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Problem Solving Through Massage -

by Lisa Stein

Steve Albertson’s passion for physiology, anatomy and healthcare grew during the years he worked as a fire department paramedic and healthcare-product researcher. But it wasn’t until he experienced an injury that didn’t respond to conventional treatment that he decided to turn that knowledge and interest into a career in massage therapy.

Back in the 1990s, Albertson hurt his elbow and shoulder, which caused him excruciating pain. He went to his doctor, who referred him to an orthopedic specialist. The specialist gave Albertson a steroid shot in the arm, which gave him immediate relief but wore off quickly.

“In a month I was in worse shape than before,” Albertson recalled.

He returned to his doctor and together they decided to come up with a different, holistic approach combining physical therapy, massage therapy and exercise with a personal trainer.

“I got all the different people who were treating me together and working as a team,” he said. “That experience became my model for how I wanted to pursue treatment and what I wanted to do as a career.”

With that goal in mind, Albertson enrolled in the Chicago School of Massage Therapy, the Chicago area’s oldest massage school, where he received extensive training in various massage techniques.  He graduated in 1998 and soon after the school hired him to teach in its highly recognized diploma program.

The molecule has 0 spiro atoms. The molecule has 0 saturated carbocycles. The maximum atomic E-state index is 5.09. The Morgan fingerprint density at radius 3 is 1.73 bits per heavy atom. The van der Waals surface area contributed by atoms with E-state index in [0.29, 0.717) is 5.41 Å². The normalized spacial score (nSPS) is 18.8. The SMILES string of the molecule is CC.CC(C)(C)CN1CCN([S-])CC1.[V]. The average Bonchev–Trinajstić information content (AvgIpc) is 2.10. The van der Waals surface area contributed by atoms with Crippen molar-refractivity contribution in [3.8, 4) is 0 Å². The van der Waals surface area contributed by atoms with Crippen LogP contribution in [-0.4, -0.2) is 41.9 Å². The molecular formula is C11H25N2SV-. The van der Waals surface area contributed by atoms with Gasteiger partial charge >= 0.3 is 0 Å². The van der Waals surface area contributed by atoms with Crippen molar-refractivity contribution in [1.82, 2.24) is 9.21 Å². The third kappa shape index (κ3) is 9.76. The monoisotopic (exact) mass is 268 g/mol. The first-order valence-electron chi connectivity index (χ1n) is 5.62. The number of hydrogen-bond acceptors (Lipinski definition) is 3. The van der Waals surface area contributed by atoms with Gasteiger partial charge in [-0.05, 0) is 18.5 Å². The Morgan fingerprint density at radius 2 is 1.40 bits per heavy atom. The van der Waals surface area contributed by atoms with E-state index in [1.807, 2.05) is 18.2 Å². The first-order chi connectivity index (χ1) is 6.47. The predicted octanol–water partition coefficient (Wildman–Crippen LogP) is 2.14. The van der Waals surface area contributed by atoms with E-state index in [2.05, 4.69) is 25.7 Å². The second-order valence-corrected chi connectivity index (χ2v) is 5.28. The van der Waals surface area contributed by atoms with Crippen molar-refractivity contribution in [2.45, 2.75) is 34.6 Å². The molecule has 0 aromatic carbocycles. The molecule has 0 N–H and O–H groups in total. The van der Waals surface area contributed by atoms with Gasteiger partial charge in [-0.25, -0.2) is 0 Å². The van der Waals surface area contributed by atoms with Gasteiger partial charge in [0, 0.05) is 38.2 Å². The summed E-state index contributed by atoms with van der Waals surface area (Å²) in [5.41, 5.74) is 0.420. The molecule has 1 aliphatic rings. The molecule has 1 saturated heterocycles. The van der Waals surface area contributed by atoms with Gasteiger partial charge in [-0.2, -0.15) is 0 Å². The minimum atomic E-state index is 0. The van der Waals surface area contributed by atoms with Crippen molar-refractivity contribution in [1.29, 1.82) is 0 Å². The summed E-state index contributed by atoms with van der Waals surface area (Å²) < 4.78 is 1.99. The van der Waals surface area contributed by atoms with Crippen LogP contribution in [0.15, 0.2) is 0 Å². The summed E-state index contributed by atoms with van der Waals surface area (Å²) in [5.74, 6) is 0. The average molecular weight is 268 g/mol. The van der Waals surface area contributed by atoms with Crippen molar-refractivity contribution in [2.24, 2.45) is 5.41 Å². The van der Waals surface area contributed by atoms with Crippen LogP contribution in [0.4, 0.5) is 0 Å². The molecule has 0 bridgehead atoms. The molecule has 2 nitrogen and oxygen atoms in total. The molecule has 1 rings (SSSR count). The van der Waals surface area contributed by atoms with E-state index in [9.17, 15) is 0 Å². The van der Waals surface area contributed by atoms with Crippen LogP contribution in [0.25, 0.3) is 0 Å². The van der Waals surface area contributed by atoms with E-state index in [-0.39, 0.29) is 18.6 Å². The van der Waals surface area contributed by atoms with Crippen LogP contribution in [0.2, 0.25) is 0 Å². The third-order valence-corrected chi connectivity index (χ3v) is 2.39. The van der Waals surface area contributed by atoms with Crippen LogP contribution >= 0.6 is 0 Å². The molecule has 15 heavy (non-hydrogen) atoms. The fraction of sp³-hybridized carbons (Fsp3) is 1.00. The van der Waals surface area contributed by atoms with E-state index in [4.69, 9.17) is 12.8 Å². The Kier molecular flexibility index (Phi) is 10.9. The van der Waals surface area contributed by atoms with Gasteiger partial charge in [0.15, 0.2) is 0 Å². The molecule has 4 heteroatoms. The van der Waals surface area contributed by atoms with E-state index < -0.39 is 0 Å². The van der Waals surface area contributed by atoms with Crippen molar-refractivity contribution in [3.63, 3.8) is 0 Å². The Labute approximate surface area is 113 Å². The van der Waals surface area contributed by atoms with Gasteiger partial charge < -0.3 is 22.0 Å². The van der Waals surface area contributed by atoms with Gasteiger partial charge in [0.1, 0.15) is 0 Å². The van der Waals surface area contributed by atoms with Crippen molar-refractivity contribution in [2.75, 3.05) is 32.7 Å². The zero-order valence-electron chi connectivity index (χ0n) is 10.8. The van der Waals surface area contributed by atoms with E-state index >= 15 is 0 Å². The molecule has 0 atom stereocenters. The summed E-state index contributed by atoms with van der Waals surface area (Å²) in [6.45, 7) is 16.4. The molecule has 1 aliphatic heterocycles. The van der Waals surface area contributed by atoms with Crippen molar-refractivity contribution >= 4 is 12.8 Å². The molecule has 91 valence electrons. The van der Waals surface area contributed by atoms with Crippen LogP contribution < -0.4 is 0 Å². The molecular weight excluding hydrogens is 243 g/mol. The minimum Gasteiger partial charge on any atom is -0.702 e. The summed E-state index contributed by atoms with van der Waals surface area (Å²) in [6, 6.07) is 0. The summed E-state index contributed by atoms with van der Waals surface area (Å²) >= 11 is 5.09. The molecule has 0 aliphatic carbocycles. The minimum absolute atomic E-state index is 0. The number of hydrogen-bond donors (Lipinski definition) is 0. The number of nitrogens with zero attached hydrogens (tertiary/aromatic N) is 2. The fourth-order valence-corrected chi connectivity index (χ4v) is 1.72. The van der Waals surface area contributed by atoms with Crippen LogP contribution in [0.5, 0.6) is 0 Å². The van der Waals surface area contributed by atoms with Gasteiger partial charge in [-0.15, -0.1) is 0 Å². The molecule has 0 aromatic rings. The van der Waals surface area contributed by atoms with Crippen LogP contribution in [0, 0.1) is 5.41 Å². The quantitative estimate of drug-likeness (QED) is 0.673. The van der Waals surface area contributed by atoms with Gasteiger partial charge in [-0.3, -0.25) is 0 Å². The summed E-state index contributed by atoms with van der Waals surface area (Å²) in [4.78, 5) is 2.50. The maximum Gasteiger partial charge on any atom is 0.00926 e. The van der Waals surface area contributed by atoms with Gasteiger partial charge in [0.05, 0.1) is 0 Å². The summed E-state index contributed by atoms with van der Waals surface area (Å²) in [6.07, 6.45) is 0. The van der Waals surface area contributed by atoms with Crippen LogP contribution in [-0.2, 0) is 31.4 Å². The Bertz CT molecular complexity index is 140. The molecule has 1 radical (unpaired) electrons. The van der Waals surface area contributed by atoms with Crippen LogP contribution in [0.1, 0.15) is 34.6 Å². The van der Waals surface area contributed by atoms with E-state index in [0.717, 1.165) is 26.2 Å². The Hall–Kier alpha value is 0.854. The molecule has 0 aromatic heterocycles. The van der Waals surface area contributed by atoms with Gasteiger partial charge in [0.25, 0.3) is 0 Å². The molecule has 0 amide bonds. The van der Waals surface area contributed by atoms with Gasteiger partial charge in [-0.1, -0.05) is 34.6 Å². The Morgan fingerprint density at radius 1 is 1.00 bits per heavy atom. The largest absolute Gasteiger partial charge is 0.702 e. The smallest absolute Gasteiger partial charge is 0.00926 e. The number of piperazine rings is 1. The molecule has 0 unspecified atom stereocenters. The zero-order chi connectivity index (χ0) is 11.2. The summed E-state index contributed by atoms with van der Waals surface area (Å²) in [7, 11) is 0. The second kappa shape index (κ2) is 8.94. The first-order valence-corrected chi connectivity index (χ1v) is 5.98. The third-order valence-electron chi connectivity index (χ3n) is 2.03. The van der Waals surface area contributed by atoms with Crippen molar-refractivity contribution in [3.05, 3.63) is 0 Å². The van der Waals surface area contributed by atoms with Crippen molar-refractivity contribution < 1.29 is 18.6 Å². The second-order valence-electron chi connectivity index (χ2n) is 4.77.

He worked on staff in several clinics and health clubs before launching his own practice in Evanston. His client list includes athletes of all ages, physicians, dancers, personal trainers, daycare workers, expectant mothers and children.

Today he specializes in treatments tailored to clients’ individual needs and physical concerns, especially for those looking for relief from pain or limited mobility.

“I apply my training as a paramedic and in healthcare research to my massage therapy practice by working in a problem-solving mode. I try to get to the root of the problem by asking a lot of questions and coming up with answers. Even when I do massages for pure relaxation I don’t use a cookie-cutter approach.”

Albertson continues to expand his knowledge and application of new massage techniques with interdisciplinary study. He keeps up-to-date on advancements in neuromuscular therapy, active isolated stretching, myoskeletal technique, myofascial release, and prenatal and perinatal massage, among other treatment options.

During a session Albertson often recommends exercises to be done at home to optimize treatment. He may also use anatomical models, including a three-dimensional computer software program, to explain issues to clients and help them visualize specific muscle groups.

All of Albertson’s techniques and tools stem from his desire to heal and empower his clients to care for themselves, combined with a profound appreciation of physiology.

“The more I learn about the human body the more I am in awe of it, how all the systems work together to keep us healthy and moving.”

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